Calculating possible fallout of Trump’s dismissal of face masks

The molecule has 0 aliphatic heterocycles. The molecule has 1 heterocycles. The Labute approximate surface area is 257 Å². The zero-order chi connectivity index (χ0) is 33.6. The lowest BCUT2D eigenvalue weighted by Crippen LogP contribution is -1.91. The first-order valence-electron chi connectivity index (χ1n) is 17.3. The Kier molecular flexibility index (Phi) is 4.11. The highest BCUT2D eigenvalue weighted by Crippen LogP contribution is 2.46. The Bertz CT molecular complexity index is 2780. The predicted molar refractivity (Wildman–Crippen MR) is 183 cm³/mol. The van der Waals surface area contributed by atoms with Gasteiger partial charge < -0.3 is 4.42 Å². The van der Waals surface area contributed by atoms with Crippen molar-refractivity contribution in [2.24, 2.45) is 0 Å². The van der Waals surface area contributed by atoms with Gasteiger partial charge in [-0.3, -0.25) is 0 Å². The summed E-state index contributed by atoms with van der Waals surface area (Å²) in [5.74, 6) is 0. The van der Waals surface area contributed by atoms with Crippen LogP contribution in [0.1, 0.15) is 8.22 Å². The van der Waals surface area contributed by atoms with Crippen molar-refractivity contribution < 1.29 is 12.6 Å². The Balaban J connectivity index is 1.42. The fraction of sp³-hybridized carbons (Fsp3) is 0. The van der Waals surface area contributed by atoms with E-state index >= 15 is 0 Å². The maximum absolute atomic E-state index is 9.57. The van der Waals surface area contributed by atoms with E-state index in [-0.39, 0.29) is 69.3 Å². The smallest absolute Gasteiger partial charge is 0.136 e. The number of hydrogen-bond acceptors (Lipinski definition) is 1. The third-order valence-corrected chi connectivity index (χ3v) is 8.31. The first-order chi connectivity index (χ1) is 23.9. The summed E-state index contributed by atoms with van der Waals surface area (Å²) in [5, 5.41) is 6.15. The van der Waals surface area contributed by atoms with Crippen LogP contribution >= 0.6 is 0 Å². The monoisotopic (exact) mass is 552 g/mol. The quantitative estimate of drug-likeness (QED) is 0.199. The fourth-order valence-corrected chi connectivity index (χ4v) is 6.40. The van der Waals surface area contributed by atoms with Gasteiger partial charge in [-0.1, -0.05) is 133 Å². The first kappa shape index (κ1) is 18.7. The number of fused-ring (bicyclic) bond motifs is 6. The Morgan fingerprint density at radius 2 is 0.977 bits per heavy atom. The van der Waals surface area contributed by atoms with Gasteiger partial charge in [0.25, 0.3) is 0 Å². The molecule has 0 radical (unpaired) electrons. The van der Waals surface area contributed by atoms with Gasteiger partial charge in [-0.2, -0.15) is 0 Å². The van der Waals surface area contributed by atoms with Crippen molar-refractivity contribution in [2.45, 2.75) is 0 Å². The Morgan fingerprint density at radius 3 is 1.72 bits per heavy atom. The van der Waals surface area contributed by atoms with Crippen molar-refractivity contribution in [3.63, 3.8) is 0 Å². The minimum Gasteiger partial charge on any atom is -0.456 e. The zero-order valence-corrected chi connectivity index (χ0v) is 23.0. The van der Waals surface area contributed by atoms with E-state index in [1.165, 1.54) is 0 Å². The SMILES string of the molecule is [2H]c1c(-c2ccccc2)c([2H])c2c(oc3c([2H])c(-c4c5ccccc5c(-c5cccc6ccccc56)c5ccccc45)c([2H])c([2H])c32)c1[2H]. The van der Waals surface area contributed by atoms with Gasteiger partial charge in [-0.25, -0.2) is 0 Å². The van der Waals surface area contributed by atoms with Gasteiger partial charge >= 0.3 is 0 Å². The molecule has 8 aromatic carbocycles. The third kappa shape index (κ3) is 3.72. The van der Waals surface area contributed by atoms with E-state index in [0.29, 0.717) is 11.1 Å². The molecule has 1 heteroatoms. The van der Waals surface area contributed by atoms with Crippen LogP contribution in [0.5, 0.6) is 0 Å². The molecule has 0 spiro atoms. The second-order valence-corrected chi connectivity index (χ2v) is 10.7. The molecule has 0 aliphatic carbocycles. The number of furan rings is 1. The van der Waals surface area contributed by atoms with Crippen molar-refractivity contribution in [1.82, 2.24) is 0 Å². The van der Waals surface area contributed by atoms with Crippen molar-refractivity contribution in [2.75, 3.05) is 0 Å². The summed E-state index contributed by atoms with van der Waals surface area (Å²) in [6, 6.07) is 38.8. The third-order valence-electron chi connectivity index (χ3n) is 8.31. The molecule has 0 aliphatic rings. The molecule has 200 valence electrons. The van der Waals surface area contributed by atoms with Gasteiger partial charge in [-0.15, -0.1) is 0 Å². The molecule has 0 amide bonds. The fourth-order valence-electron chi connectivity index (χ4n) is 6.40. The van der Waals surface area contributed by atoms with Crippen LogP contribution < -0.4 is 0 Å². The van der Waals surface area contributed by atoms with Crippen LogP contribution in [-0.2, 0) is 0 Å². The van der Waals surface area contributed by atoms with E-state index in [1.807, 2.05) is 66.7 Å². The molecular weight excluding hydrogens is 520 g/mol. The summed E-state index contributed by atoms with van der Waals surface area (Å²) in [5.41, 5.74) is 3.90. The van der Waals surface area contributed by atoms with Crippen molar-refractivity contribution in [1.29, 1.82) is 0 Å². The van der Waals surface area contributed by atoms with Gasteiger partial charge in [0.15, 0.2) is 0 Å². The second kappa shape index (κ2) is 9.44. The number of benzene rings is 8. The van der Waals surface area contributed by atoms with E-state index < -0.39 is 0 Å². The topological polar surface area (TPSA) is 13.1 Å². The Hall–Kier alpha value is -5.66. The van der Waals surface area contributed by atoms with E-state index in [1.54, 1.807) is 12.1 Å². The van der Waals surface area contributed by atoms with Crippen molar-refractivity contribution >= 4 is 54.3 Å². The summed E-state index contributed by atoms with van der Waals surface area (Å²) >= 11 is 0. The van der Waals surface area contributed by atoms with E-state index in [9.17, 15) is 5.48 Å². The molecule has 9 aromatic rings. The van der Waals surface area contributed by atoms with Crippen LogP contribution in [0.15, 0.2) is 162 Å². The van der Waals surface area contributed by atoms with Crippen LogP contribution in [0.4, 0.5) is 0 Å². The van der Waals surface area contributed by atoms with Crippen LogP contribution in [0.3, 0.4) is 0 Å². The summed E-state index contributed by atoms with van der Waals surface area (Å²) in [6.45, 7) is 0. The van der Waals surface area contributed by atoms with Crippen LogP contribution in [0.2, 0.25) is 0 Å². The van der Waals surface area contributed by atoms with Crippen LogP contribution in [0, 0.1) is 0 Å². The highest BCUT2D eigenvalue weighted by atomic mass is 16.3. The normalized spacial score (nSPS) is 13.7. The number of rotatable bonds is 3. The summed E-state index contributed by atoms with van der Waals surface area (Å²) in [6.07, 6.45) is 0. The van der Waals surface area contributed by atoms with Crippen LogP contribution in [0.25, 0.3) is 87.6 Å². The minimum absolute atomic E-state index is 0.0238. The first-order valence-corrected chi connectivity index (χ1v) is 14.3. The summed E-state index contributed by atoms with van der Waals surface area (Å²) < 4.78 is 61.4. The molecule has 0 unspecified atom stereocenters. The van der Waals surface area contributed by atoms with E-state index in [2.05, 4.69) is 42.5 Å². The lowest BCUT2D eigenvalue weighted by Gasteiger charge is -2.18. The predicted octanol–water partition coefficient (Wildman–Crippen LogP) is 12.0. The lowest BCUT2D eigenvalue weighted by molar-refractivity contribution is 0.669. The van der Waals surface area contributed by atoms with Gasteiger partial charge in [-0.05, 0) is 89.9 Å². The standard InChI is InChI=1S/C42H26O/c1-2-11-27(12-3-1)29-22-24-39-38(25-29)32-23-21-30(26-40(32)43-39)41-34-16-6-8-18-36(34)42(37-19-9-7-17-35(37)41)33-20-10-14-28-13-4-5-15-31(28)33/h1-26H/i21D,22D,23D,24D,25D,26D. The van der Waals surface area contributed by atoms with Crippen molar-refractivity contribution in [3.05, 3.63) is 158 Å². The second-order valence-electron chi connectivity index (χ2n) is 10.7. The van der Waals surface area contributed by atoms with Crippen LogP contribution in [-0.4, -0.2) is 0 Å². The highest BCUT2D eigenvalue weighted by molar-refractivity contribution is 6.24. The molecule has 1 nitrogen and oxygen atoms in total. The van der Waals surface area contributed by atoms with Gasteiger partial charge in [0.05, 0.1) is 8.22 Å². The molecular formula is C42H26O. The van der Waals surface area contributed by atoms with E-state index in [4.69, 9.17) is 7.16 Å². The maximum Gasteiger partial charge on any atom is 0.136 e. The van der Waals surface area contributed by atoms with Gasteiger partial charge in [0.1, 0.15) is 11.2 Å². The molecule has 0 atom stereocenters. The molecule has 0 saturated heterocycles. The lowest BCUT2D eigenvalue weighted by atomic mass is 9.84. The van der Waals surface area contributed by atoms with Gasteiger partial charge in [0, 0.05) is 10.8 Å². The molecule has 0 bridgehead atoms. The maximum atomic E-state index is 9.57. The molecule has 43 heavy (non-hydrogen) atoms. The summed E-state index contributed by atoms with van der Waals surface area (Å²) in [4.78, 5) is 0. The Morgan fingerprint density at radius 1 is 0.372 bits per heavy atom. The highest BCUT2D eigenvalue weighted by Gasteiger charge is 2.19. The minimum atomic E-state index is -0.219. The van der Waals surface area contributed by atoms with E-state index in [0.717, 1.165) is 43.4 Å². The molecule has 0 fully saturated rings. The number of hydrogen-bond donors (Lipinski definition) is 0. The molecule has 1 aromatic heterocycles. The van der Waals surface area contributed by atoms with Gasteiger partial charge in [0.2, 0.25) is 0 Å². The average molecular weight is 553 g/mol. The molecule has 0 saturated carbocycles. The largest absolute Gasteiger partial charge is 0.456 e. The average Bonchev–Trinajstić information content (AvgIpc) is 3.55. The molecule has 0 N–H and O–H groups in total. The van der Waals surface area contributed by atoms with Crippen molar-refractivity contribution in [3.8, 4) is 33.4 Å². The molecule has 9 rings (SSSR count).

first_img Medical, political analysts ponder Trump’s coronavirus battle, and what it means for the president and the nation “Causality here is not a billiard ball hitting another billiard ball. It’s a statistical thing. Causality in the same sense that tobacco causes lung cancer,” Hahn explained. But, “If any of those [25, 50, 75 percent] assumptions is correct, yes. Because we know that wearing a mask reduces the likelihood of infection or exposure and we know the proportion of people who die once they’re infected, so yes.”Trump wields such an unrivaled megaphone to reach the public and is especially good at getting his supporters to follow his advice, Hahn said he thought it was a useful exercise.“I think it’s important for people to know what the consequences of these messages from authority figures are,” he said. “Usually you look at what proportion of deaths are due to cigarette smoking or air pollution, not public statements, so that’s why I did this.”Even those public health officials who disagree with his views do not think presidents must take a back seat to the scientists.“In times of crises, especially public health crises, you want to encourage people to work together in a cooperative way,” said Viswanath. “But he is questioning the advice of his own scientific experts. Nobody is saying science gets it right all the time. Because this is such a new disease, everyone’s learning as we go along and developing the science for it. That calls for even more caution in what you tell people rather than undermining it.” Related ‘Viral history’ tool VirScan offers new insights into antibody response to SARS-CoV-2 Healthy buildings expert Joe Allen from the Chan School of Public Health weighs in on ways to help protect yourself from coronavirus When COVID and the election collidedcenter_img Using population attributable risk, an epidemiological method that estimates the proportion of an outcome that is attributable to a given cause, Hahn examined reported COVID deaths between April 3, the first date Trump spoke about the CDC’s new mask recommendation (“It’s voluntary. You don’t have to do it”) and July 21, when he momentarily endorsed masks (“I will use it gladly. And I say: If you can, use the mask”) before scorning them again and periodically forgoing them.Hahn took into account several factors, including rates of rarely or never wearing masks and relative risk of infection of those who do and do not mask up. He then calculated the number of non-mask wearers, along with those whom they infected, who died between April 3 and July 21 as a consequence of the president’s comments.“If you assume that 25 percent of the people who don’t wear masks are doing so because of Trump’s statements about masks, whether they hear it directly or whether they hear it through the media, then we can calculate that more than 4,200 people have died as a consequence of the president’s statements,” he said. If 50 percent or 75 percent did not wear masks because of Trump, 8,356 or 12,202 of those deaths, respectively, can be attributed to Trump. Hahn said 75 percent is “probably high” while 25 percent is “probably low.”Hahn cautions his is only a hypothetical estimate that rests on a number of assumptions that are “difficult, if not impossible” to verify, like the proportion of people who rarely or never wear masks solely because of the president’s comments and would otherwise wear them, or who never wear masks for different reasons. As COVID-19 deaths in the nation top 225,000, President Trump continues to downplay the severity of the pandemic, belittle government infectious disease experts such as Anthony Fauci, and display a cavalier attitude at times toward key public health measures like wearing face masks, despite having contracted the virus himself, along with about two dozen in his inner circle.Public health officials say that Trump’s attitude undermines their efforts to get Americans to embrace safety guidelines to prevent spread of the disease. “Whether it is his intention or not, the consequence is that he’s undermining scientific authority, trust in science, and trust in scientists,” said K. “Vish” Viswanath, Lee Kum Kee Professor of Health Communication at Harvard T.H. Chan School of Public Health (HSPH). “We know from our data and other data that the greater the trust in scientists and researchers, the greater the likelihood of compliance with public health mitigation measures.”Trump’s remarks also set Robert Hahn, Ph.D. ’76, to thinking. He’d heard the president blithely suggest disinfectants, UV light, and hydroxychloroquine as potential COVID treatments during White House briefings in April. The veteran Centers for Disease Control (CDC) epidemiologist began wondering how Trump’s many scientifically unsupported pronouncements might be influencing public behavior, particularly with admirers. He was especially intrigued about the wearing of face masks because of how regularly the president questioned their efficacy and mocked those who wore them, despite that both the CDC and World Health Organization have urged their universal use.“While I know there’s no direct evidence of how many people act in response to his statements, I wanted to try and quantify this,” said Hahn, who published his estimates in a new paper in the International Journal of Health Sciences.Hahn estimates that as many as 12,000 COVID-related deaths can be attributed to Trump’s negative or false assertions about face masks, but he readily acknowledges that his results hinge on sets of assumptions of how much influence the president’s comments had on mask-wearing behavior. “Usually you look at what proportion of deaths are due to cigarette smoking or air pollution, not public statements, so that’s why I did this.” — Robert Hahn, CDC epidemiologist Infection detection How masks and buildings can be barriers to the coronaviruslast_img read more